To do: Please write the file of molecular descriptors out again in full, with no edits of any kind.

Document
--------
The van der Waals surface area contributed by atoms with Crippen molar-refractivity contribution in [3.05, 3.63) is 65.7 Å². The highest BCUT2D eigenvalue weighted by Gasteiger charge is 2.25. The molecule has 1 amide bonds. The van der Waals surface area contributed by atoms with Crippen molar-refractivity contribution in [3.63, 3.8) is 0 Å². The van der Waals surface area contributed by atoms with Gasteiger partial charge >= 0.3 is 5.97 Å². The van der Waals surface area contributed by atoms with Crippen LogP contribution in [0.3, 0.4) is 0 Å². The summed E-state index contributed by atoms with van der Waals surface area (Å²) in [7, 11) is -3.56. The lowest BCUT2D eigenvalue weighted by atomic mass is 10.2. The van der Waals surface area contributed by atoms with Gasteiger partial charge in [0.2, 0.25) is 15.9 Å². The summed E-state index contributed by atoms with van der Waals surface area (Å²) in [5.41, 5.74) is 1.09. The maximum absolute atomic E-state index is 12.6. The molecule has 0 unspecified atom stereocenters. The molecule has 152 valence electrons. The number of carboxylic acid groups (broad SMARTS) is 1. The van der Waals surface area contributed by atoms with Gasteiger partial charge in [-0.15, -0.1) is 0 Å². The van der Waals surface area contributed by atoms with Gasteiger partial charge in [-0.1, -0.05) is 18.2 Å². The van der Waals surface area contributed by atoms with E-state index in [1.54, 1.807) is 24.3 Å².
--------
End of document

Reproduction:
The van der Waals surface area contributed by atoms with Crippen molar-refractivity contribution in [3.05, 3.63) is 65.7 Å². The highest BCUT2D eigenvalue weighted by Gasteiger charge is 2.25. The molecule has 1 amide bonds. The van der Waals surface area contributed by atoms with Crippen molar-refractivity contribution in [3.63, 3.8) is 0 Å². The van der Waals surface area contributed by atoms with Gasteiger partial charge >= 0.3 is 5.97 Å². The van der Waals surface area contributed by atoms with Crippen LogP contribution in [0.3, 0.4) is 0 Å². The summed E-state index contributed by atoms with van der Waals surface area (Å²) in [7, 11) is -3.56. The lowest BCUT2D eigenvalue weighted by atomic mass is 10.2. The van der Waals surface area contributed by atoms with Gasteiger partial charge in [0.2, 0.25) is 15.9 Å². The summed E-state index contributed by atoms with van der Waals surface area (Å²) in [5.41, 5.74) is 1.09. The maximum absolute atomic E-state index is 12.6. The molecule has 0 unspecified atom stereocenters. The molecule has 152 valence electrons. The number of carboxylic acid groups (broad SMARTS) is 1. The van der Waals surface area contributed by atoms with Gasteiger partial charge in [-0.15, -0.1) is 0 Å². The van der Waals surface area contributed by atoms with Gasteiger partial charge in [-0.1, -0.05) is 18.2 Å². The van der Waals surface area contributed by atoms with E-state index in [1.54, 1.807) is 24.3 Å².